They take from both, in order to give to themselves – as you can see with Boris Johnson’s National Insurance hike.

My only question is, do we believe them when they say they’re going to bring the triple lock back?

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Boris Johnson’s lie-ridden social care proposals are a disaster for workers – and pensioners

“I’m going to apply the pincers and drag every last penny out of the poor”: Boris Johnson explains how he’ll make sure rich people don’t have to pay a penny towards their social care, so they can pass their millionaire mansions to their kids [no, he didn’t really say that. But it is what he intends to do].

Boris Johnson’s announcement of a rise in National Insurance, claiming it will pay for social care, was expected. It seeks to camouflage a new catalogue of his lies and hide the fact that he is making the poorest pay for the care of the richest.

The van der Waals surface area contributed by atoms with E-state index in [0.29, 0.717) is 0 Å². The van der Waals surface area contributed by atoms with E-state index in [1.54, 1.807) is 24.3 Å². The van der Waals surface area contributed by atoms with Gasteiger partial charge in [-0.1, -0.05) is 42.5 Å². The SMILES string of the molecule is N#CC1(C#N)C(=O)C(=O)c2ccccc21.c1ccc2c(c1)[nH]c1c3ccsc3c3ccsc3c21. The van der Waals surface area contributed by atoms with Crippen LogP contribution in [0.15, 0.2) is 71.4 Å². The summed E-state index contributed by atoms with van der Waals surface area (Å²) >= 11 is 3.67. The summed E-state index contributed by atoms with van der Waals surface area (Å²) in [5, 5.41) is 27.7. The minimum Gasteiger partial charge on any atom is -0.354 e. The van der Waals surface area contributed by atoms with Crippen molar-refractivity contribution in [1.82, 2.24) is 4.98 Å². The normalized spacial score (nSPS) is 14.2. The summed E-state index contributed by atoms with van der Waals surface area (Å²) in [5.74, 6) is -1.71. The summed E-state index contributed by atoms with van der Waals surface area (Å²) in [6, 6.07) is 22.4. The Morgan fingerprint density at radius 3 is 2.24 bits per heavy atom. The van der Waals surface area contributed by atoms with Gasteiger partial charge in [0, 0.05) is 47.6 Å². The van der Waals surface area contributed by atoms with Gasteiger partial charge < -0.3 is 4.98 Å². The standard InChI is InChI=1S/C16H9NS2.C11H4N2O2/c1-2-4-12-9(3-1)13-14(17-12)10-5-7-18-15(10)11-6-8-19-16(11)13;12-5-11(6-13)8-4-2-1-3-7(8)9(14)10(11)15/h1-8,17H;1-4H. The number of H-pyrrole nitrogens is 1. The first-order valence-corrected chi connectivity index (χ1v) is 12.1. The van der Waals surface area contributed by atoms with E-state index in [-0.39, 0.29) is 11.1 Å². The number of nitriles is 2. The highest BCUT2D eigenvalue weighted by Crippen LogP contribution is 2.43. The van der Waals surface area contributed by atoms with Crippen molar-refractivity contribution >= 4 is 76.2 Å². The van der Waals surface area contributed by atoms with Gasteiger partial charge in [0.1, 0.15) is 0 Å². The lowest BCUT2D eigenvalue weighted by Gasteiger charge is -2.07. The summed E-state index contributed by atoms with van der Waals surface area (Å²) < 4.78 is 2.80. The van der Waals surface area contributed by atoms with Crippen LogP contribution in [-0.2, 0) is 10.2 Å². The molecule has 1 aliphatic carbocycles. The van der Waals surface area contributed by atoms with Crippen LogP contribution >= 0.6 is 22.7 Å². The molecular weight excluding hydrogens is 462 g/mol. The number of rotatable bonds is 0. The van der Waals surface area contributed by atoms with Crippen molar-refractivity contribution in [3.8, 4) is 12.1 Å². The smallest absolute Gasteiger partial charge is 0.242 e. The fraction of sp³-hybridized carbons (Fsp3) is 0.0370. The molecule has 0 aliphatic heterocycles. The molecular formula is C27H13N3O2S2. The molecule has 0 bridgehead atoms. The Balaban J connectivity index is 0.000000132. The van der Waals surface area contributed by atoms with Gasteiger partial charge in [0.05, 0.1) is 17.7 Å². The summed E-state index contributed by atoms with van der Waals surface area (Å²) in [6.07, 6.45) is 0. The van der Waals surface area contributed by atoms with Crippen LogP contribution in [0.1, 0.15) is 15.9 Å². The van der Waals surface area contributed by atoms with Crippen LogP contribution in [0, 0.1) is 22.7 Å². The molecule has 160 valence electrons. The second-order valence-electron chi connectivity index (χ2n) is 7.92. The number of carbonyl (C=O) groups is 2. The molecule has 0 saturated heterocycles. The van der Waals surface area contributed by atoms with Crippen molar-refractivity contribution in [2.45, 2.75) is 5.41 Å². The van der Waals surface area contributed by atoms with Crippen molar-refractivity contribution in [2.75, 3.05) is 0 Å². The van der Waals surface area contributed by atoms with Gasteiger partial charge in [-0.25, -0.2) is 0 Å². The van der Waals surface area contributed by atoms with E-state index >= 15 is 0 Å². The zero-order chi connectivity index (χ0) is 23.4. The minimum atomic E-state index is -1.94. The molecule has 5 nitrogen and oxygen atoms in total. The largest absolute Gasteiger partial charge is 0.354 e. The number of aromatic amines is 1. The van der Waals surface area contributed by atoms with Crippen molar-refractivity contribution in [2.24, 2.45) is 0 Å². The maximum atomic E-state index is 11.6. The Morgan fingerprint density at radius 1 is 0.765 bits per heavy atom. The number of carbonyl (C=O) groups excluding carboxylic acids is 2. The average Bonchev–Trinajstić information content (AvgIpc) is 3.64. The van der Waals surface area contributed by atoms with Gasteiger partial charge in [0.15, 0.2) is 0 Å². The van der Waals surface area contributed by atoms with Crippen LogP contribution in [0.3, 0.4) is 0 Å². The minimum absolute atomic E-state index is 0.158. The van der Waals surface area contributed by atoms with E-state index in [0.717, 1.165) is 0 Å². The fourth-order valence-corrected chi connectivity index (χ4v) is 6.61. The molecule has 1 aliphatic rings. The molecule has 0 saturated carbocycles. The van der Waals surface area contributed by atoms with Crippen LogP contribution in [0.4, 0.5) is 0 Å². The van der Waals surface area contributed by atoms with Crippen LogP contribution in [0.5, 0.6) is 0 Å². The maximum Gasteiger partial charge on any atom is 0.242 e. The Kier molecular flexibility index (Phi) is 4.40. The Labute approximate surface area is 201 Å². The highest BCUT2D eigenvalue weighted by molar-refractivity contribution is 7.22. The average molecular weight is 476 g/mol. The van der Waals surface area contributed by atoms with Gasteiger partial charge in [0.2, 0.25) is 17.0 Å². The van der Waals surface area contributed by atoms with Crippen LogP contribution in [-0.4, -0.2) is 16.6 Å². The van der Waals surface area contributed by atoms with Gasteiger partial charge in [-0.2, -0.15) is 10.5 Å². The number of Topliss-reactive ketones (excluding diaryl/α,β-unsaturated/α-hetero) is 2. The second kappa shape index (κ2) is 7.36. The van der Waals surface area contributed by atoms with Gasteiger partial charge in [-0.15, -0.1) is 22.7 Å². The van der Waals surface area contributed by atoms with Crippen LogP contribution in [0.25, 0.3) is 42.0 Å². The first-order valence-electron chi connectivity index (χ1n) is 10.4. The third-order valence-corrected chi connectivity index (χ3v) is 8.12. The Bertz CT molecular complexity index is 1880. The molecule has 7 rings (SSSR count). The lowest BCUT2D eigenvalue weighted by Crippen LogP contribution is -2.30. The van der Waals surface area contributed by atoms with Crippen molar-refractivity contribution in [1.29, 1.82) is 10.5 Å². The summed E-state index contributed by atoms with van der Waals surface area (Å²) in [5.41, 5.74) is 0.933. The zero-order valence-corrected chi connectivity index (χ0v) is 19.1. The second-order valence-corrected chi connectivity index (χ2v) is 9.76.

Let’s think about what we know:

Firstly, Johnson was lying in 2019 when he said he had a plan to overhaul social care. It is clear now that he didn’t. His current proposals are to fund the existing – predominantly privately-owned and poorly-functioning – system rather than replace it with one that actually works.

Yes indeed: he is imposing a 10.42 per cent increase on National Insurance contributions that are paid by people earning between £9,500 and £50,000 per year. People earning more will pay nothing extra.

Do not be confused: this is a 1.25 percentage point increase – NI contributions will rise from 12 per cent of earnings to 13.25 per cent – but this represents a rise of more than 10 per cent in the contributions themselves.